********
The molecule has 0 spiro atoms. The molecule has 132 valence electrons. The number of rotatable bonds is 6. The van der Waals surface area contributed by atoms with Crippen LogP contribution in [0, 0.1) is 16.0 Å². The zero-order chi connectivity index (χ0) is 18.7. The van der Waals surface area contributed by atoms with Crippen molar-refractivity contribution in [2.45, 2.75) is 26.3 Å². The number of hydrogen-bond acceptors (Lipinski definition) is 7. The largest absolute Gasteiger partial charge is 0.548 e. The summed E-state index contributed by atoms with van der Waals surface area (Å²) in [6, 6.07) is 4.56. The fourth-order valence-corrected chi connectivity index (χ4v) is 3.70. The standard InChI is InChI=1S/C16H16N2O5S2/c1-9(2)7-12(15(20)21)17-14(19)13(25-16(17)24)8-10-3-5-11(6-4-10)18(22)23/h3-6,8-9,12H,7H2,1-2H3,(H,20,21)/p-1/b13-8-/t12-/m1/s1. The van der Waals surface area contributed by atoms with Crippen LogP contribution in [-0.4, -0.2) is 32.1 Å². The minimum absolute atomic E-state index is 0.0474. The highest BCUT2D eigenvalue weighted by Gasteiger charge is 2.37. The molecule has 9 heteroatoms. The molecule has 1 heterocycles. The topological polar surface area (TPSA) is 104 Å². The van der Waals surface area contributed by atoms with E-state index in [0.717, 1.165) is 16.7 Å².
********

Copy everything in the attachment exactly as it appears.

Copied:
The molecule has 0 spiro atoms. The molecule has 132 valence electrons. The number of rotatable bonds is 6. The van der Waals surface area contributed by atoms with Crippen LogP contribution in [0, 0.1) is 16.0 Å². The zero-order chi connectivity index (χ0) is 18.7. The van der Waals surface area contributed by atoms with Crippen molar-refractivity contribution in [2.45, 2.75) is 26.3 Å². The number of hydrogen-bond acceptors (Lipinski definition) is 7. The largest absolute Gasteiger partial charge is 0.548 e. The summed E-state index contributed by atoms with van der Waals surface area (Å²) in [6, 6.07) is 4.56. The fourth-order valence-corrected chi connectivity index (χ4v) is 3.70. The standard InChI is InChI=1S/C16H16N2O5S2/c1-9(2)7-12(15(20)21)17-14(19)13(25-16(17)24)8-10-3-5-11(6-4-10)18(22)23/h3-6,8-9,12H,7H2,1-2H3,(H,20,21)/p-1/b13-8-/t12-/m1/s1. The van der Waals surface area contributed by atoms with Crippen LogP contribution in [-0.4, -0.2) is 32.1 Å². The minimum absolute atomic E-state index is 0.0474. The highest BCUT2D eigenvalue weighted by Gasteiger charge is 2.37. The molecule has 9 heteroatoms. The molecule has 1 heterocycles. The topological polar surface area (TPSA) is 104 Å². The van der Waals surface area contributed by atoms with E-state index in [0.717, 1.165) is 16.7 Å².